Part 1 of this FAQ reviewed the standard PN semiconductor diode, and looked at some specialized variations called the tunnel, Zener/avalanche, and Schottky diodes. Part 2 briefly explores the varactor, Gunn, and PIN diodes.
Q: What about the varactor diode?
A: The varactor diode (Figure 1), also called a voltage variable capacitor (VVC) or varicap diode, is constructed and doped so that its capacitance varies as a function of the applied reverse-bias voltage. This is accomplished as follows: when the reverse voltage on the diode is increased, the width of the depletion region increases and the capacitance decreases; if the reverse voltage of the diode is decreased, then the width of the depletion region decreases and the capacitance increases.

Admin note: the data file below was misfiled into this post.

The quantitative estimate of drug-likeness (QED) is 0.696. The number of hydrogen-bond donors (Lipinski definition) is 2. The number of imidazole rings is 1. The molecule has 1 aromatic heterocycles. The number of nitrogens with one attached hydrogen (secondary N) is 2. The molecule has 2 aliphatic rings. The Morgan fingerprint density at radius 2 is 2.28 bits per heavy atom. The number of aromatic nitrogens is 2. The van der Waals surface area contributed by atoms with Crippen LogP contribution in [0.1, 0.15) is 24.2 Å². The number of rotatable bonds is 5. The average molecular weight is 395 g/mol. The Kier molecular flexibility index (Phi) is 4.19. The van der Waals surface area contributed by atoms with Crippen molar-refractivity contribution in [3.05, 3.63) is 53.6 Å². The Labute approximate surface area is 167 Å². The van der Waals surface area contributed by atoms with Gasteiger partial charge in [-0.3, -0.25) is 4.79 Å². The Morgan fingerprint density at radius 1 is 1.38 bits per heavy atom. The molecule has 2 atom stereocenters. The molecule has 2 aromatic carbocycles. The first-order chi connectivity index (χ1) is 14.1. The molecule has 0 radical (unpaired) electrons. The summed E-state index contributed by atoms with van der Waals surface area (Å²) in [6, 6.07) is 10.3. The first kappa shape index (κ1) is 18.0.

Q: Why is this characteristic useful?
A: The varactor can be used to allow a voltage to adjust, trim, and fine-tune the resonant frequency of RF circuits, a feature often needed for precise tuning, calibration, or adjustment. The capacitance range is usually quite small, on the order of about 0.5 pF to 10 pF – but that’s enough to be significant at the RF frequencies at which it is being used.
Q: Does the varactor diode look like an ideal diode?
A: No, things are rarely that simple in the real world of solid-state physics and RF frequencies; (Figure 2) shows a simplified model of the varactor diode.
Q: So many diode types – what about the Gunn diode?